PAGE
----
Step-by-step advice on planning, developing, funding, and maintaining education outreach partnerships between research centers and museums. This 50-page guide is an updated and consolidated version of the older "Small Steps, Big Impact" guide posted online. Helpful for both science museum and research center planners, this 2013 edition is available both as a free 25-page landscape-view PDF download and as a handy 50-page 6x9 printed booklet that can be ordered for $12 including shipping from the Museum of Science, Boston.
Small Steps, Big Impact: An Online Guide for Science Museums Developing Partnerships with University-Based Research Centers
This online guidebook offers strategies for science museums to use in developing and carrying out grant-funded education outreach partnerships with university-based researchers and research centers. An abridged, revised, and updated version is available in PDF or booklet form at http://www.nisenet.org/partner_guide Both versions were produced by the Strategic Projects Group at the Museum of Science, Boston, for the NISE Network.
What is a nanometer? What things are measured in nanometers? Is a red blood cell bigger or smaller than a bacteria? Step down in size to find out the answers and learn about different types of units that are used to measure very tiny things. This children's book may be downloaded for free from or purchased in hard copy at www.lulu.com or www.amazon.com. See Resources tab for links.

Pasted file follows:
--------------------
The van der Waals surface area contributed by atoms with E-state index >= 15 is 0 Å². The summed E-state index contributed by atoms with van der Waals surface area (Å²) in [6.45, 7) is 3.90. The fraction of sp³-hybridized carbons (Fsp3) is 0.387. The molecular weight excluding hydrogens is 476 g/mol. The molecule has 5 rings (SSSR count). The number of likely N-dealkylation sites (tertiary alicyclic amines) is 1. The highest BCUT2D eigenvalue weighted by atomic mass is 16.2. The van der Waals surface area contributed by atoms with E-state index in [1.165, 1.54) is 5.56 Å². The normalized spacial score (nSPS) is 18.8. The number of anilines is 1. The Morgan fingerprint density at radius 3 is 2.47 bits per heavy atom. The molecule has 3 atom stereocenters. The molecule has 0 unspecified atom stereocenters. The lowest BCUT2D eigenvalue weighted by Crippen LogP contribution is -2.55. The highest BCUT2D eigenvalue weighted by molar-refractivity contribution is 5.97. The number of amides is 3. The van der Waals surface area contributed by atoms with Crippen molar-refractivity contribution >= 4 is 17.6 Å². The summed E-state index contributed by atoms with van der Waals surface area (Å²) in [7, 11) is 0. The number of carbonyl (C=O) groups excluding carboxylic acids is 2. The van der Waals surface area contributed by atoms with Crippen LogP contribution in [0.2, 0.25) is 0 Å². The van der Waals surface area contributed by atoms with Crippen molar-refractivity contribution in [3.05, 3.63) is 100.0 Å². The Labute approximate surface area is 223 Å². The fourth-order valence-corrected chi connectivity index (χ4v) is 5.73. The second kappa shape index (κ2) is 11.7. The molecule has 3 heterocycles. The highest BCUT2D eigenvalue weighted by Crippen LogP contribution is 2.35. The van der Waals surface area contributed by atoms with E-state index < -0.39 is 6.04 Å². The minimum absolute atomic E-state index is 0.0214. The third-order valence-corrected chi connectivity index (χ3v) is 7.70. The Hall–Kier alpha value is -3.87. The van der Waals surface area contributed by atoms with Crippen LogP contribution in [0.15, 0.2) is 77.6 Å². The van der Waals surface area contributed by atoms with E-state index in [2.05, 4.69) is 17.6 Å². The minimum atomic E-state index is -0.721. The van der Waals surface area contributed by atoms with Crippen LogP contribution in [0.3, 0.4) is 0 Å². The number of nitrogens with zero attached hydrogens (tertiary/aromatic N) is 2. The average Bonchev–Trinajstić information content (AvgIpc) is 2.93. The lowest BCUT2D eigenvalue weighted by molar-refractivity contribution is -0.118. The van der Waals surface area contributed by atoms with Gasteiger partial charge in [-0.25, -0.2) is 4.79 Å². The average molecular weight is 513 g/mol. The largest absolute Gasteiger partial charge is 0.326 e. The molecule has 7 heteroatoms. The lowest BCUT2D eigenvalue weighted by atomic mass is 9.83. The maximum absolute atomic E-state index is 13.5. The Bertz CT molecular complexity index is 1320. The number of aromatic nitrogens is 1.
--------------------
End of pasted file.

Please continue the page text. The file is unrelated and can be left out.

As scientists develop the ability to work at levels thousands of times smaller than a human hair, a new world of possibilities—and critical concerns—opens up. This three-part series created by Fred Friendly Seminars explores the social, ethical, and personal implications of advances in nanotechnology. Hosted by Peabody award-winning journalist John Hockenberry, each program asks policymakers, researchers, and activists to wrestle with difficult but essential issues that will impact the environment, human health, public safety, and individual privacy.
This report documents a study conducted at the Exploratorium to characterize how visitors depict the concept of small. The study looks at visitors’ drawings in order to inform the design of diagrams, animations and other visualizations that help the public visualize and learn about the nanoscale in informal learning environments.